Our village has 1800 people, the block has 30,000 people.

I fear that because of what has happened recently (the killing of 76 security forces), the entire town of Chintalnar will be razed. Just because of coming here to testify, God knows what will happen to me. But I have to die in any case, how long can I live in hiding?

There is news that some mineral has been discovered in the hills close to our village. And I think that is the real reason that the police is there, not because of the Naxalites.

We have a Gram Panchayat but it has no meaning. It is full of Marwaris and non-tribals. If we write and send them something, they bury it and make sure that it doesn’t reach any of the authorities. We have no education, no health, nothing. Calling us Naxalites is simply an excuse to terrorize us.

We have a school in our village upto the 5th class. The teachers come for only one day in a month, and collect a full month’s pay. We want real education.

The only time the politicians come is during the elections. No one comes to our areas except the police force. We complained about the teachers—but to no avail. We are told that till Maoists are there, we can’t get any relief. When we tell the Maoists we want education, they tell us that they aren’t here for us, adivasis, but for a ‘class war’.

There is no NREGA in our region. We were organized under an organization to collect forest produce, but were told that we are Naxalites. How is it that the Marwaris can come and steal our forest produce and make high profits, but when we, adivasis try to collect it, we are called Naxalites?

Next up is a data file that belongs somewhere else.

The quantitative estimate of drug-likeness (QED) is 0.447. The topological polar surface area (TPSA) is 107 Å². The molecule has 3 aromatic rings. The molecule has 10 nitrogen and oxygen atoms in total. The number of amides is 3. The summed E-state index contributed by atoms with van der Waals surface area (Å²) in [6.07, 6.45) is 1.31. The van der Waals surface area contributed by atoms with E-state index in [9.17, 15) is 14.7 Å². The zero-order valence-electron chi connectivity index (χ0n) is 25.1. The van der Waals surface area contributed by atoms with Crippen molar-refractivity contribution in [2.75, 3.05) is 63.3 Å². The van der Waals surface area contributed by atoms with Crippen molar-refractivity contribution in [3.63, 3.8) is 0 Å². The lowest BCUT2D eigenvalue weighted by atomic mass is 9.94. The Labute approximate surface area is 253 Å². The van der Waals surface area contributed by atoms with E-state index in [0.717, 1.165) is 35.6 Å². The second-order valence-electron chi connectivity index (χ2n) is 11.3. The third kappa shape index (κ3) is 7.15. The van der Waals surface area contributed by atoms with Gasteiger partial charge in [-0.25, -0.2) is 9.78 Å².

We get enough from our land to feed us. What is development? NMDC has operated in our area for 52 years but has only caused destruction. Naxalites don’t help us, but they don’t hurt us either. If having a company nearby could give us development, then considering that Bailadila (NMDC mines) is 20 km from us and has been there before the Naxalites, then we should have had a lot of development. What is the reason that we still have no education and no hospital? Not one hospital in 52 years! When our Adivasis go to Bailadila for treatment, they humiliate us and don’t admit us to their hospitals.”

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The author is a 27 year old freelance journalist, who has worked as an investigative reporter for The New Indian Express from November 2009 to April 2011. This article has been reprinted from his blog ‘moon chasing‘. Anabridged version of this article was printed in DNA on 26 September 2011.